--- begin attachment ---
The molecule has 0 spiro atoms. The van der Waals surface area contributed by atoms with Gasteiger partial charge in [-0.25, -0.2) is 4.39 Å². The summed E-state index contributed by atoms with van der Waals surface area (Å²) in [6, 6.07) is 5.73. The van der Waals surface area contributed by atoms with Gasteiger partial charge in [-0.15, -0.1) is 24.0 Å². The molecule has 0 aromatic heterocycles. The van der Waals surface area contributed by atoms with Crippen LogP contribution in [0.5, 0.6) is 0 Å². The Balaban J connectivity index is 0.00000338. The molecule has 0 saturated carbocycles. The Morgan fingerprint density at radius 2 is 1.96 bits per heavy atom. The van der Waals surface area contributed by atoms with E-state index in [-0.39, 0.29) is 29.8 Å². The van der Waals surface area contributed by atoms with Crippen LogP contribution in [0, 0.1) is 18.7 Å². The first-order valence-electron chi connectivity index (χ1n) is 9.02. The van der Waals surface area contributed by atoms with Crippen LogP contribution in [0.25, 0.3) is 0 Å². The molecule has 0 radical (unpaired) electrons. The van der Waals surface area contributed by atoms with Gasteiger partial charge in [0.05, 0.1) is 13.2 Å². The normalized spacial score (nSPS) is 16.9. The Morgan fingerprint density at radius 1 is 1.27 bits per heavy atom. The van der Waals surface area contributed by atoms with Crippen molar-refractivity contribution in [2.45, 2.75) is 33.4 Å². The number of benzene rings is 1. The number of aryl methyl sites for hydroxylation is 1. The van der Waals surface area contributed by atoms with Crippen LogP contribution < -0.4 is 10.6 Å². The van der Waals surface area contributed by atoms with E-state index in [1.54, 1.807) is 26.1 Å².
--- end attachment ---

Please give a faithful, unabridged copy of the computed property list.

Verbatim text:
The molecule has 0 spiro atoms. The van der Waals surface area contributed by atoms with Gasteiger partial charge in [-0.25, -0.2) is 4.39 Å². The summed E-state index contributed by atoms with van der Waals surface area (Å²) in [6, 6.07) is 5.73. The van der Waals surface area contributed by atoms with Gasteiger partial charge in [-0.15, -0.1) is 24.0 Å². The molecule has 0 aromatic heterocycles. The van der Waals surface area contributed by atoms with Crippen LogP contribution in [0.5, 0.6) is 0 Å². The Balaban J connectivity index is 0.00000338. The molecule has 0 saturated carbocycles. The Morgan fingerprint density at radius 2 is 1.96 bits per heavy atom. The van der Waals surface area contributed by atoms with E-state index in [-0.39, 0.29) is 29.8 Å². The van der Waals surface area contributed by atoms with Crippen LogP contribution in [0, 0.1) is 18.7 Å². The first-order valence-electron chi connectivity index (χ1n) is 9.02. The van der Waals surface area contributed by atoms with Crippen LogP contribution in [0.25, 0.3) is 0 Å². The molecule has 0 radical (unpaired) electrons. The van der Waals surface area contributed by atoms with Gasteiger partial charge in [0.05, 0.1) is 13.2 Å². The normalized spacial score (nSPS) is 16.9. The Morgan fingerprint density at radius 1 is 1.27 bits per heavy atom. The van der Waals surface area contributed by atoms with Crippen molar-refractivity contribution in [2.45, 2.75) is 33.4 Å². The number of benzene rings is 1. The number of aryl methyl sites for hydroxylation is 1. The van der Waals surface area contributed by atoms with Crippen LogP contribution < -0.4 is 10.6 Å². The van der Waals surface area contributed by atoms with E-state index in [1.54, 1.807) is 26.1 Å².